Τετάρτη, 15 Απριλίου 2009

Alexandra Leaving

Poetry Night - Just Read
A Poetry Study of Translation and Influence. Cavafy, Durrell and Cohen

"Alexandra Leaving"
Leonard Cohen
2001 from Ten New Songs

Suddenly the night has grown colder.
The god of love preparing to depart.
Alexandra hoisted on his shoulder,
They slip between the sentries of the heart.

Upheld by the simplicities of pleasure,
They gain the light, they formlessly entwine;
And radiant beyond your widest measure
They fall among the voices and the wine.

It’s not a trick, your senses all deceiving,
A fitful dream, the morning will exhaust –
Say goodbye to Alexandra leaving.
Then say goodbye to Alexandra lost.

Even though she sleeps upon your satin;
Even though she wakes you with a kiss.
Do not say the moment was imagined;
Do not stoop to strategies like this.

As someone long prepared for this to happen,
Go firmly to the window. Drink it in.
Exquisite music. Alexandra laughing.
Your first commitments tangible again.

And you who had the honor of her evening,
And by the honor had your own restored –
Say goodbye to Alexandra leaving;
Alexandra leaving with her lord.

Even though she sleeps upon your satin;
Even though she wakes you with a kiss.
Do not say the moment was imagined;
Do not stoop to strategies like this.

As someone long prepared for the occasion;
In full command of every plan you wrecked –
Do not choose a coward’s explanation
that hides behind the cause and the effect.

And you who were bewildered by a meaning;
Whose code was broken, crucifix uncrossed –
Say goodbye to Alexandra leaving.
Then say goodbye to Alexandra lost.

Say goodbye to Alexandra leaving.
Then say goodbye to Alexandra lost.




The God Abandons Antony
As translated in Lawrence Durrell’s Novel “Justine (1957):

When suddenly at darkest midnight heard,
The invisible company passing, the clear voices,
Ravishing music of invisible choirs-
Your fortunes having failed you now,
Hopes gone aground, a lifetime of desires
Turned into smoke. Ah! Do not agonize
At what is past deceiving
But like a man long since prepared
With courage say your last good-byes
To Alexandria as she is leaving.
Do not be tricked and never say
It was a dream or that your ear misled,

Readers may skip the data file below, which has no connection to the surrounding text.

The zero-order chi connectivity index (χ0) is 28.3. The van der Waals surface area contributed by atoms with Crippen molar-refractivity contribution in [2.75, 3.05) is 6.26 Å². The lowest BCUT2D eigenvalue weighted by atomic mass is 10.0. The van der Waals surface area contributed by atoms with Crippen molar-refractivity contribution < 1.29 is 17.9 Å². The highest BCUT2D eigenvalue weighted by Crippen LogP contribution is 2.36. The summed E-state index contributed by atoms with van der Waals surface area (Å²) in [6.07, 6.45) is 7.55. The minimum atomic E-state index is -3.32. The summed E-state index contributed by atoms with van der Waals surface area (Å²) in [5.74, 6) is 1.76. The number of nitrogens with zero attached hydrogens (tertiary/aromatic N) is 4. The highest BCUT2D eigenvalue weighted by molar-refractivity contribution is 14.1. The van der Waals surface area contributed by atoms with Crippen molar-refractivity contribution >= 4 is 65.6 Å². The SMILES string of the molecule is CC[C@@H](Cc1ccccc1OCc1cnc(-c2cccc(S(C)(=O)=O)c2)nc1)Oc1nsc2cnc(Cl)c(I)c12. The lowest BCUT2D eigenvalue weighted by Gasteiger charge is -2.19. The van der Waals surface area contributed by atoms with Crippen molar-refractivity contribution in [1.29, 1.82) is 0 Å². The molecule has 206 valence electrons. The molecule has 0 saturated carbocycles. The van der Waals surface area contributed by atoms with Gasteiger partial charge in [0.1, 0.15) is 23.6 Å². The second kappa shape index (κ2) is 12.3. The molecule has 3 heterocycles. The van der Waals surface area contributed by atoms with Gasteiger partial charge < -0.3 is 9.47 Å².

Leave cowards their entreaties and complaints,
Let all such useless hopes as these be shed,
And like a man long since prepared,
Deliberately, with pride, with resignation
Befitting you and worthy of such a city
Turn to the open window and look down
To drink past all deceiving
Your last black rapture from the mystical throng,
And say farewell, farewell to Alexandria leaving.


The god forsakes Antony
Constantine P. Cavafy (1911)

When suddenly, at the midnight hour,
an invisible troupe is heard passing
with exquisite music, with shouts --
your fortune that fails you now, your works
that have failed, the plans of your life
that have all turned out to be illusions, do not mourn in vain.
As if long prepared, as if courageous,
bid her farewell, the Alexandria that is leaving.
Above all do not be fooled, do not tell yourself
it was a dream, that your ears deceived you;
do not stoop to such vain hopes.
As if long prepared, as if courageous,
as it becomes you who have been worthy of such a city,
approach the window with firm step,
and with emotion, but not
with the entreaties and complaints of the coward,
as a last enjoyment listen to the sounds,
the exquisite instruments of the mystical troupe,
and bid her farewell, the Alexandria you are losing.


The poem refers to Plutarch's story that, when Antony was besieged in Alexandria by Octavian, he heard the sounds of instruments and voices, which made its way through the city, and then passed out; the god Bacchus (Dionysus), Antony's protector, was deserting him.
Ref:
http://users.hol.gr/~barbanis/cavafy/antony.html

Original Greek – Cavafy was greek.
Απολείπειν ο θεός Αντώνιον
Σαν έξαφνα, ώρα μεσάνυχτ', ακουσθεί
αόρατος θίασος να περνά
με μουσικές εξαίσιες, με φωνές --
την τύχη σου που ενδίδει πια, τα έργα σου
που απέτυχαν, τα σχέδια της ζωής σου
που βγήκαν όλα πλάνες, μη ανοφέλετα θρηνήσεις.
Σαν έτοιμος από καιρό, σα θαρραλέος,
αποχαιρέτα την, την Αλεξάνδρεια που φεύγει.
Προ πάντων να μη γελασθείς, μην πείς πως ήταν
ένα όνειρο, πως απατήθηκεν η ακοή σου·
μάταιες ελπίδες τέτοιες μην καταδεχθείς.
Σαν έτοιμος από καιρό, σα θαρραλέος,
σαν που ταιριάζει σε που αξιώθηκες μια τέτοια πόλι,
πλησίασε σταθερά προς το παράθυρο,
κι άκουσε με συγκίνησιν, αλλ' όχι
με των δειλών τα παρακάλια και παράπονα,
ως τελευταία απόλαυσι τους ήχους,
τα εξαίσια όργανα του μυστικού θιάσου,
κι αποχαιρέτα την, την Αλεξάνδρεια που χάνεις.

Κωνσταντίνος Π. Καβάφης (1911)



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